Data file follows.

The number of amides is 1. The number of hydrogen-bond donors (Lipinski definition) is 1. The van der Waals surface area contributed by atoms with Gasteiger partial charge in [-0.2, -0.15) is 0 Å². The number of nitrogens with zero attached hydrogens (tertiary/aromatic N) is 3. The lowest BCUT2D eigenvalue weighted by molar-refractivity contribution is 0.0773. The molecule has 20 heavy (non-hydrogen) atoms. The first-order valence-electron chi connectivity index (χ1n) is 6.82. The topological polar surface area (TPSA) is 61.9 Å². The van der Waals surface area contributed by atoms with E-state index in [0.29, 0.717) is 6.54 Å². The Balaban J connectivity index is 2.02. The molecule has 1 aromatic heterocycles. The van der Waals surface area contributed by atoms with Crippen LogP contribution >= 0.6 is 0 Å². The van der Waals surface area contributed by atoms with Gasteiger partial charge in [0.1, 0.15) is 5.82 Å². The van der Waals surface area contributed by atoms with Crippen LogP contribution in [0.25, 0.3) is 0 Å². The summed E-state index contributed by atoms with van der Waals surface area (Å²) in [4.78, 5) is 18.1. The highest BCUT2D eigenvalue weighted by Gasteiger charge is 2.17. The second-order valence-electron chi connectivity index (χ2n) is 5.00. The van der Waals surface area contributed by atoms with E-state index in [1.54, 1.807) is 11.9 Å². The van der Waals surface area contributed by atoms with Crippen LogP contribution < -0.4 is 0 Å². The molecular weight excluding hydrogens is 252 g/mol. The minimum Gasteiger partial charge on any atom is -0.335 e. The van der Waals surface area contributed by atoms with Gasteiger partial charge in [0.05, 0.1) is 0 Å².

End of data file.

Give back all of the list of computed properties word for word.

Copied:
The number of amides is 1. The number of hydrogen-bond donors (Lipinski definition) is 1. The van der Waals surface area contributed by atoms with Gasteiger partial charge in [-0.2, -0.15) is 0 Å². The number of nitrogens with zero attached hydrogens (tertiary/aromatic N) is 3. The lowest BCUT2D eigenvalue weighted by molar-refractivity contribution is 0.0773. The molecule has 20 heavy (non-hydrogen) atoms. The first-order valence-electron chi connectivity index (χ1n) is 6.82. The topological polar surface area (TPSA) is 61.9 Å². The van der Waals surface area contributed by atoms with E-state index in [0.29, 0.717) is 6.54 Å². The Balaban J connectivity index is 2.02. The molecule has 1 aromatic heterocycles. The van der Waals surface area contributed by atoms with Crippen LogP contribution >= 0.6 is 0 Å². The van der Waals surface area contributed by atoms with Gasteiger partial charge in [0.1, 0.15) is 5.82 Å². The van der Waals surface area contributed by atoms with Crippen LogP contribution in [0.25, 0.3) is 0 Å². The summed E-state index contributed by atoms with van der Waals surface area (Å²) in [4.78, 5) is 18.1. The highest BCUT2D eigenvalue weighted by Gasteiger charge is 2.17. The second-order valence-electron chi connectivity index (χ2n) is 5.00. The van der Waals surface area contributed by atoms with E-state index in [1.54, 1.807) is 11.9 Å². The van der Waals surface area contributed by atoms with Crippen LogP contribution < -0.4 is 0 Å². The molecular weight excluding hydrogens is 252 g/mol. The minimum Gasteiger partial charge on any atom is -0.335 e. The van der Waals surface area contributed by atoms with Gasteiger partial charge in [0.05, 0.1) is 0 Å².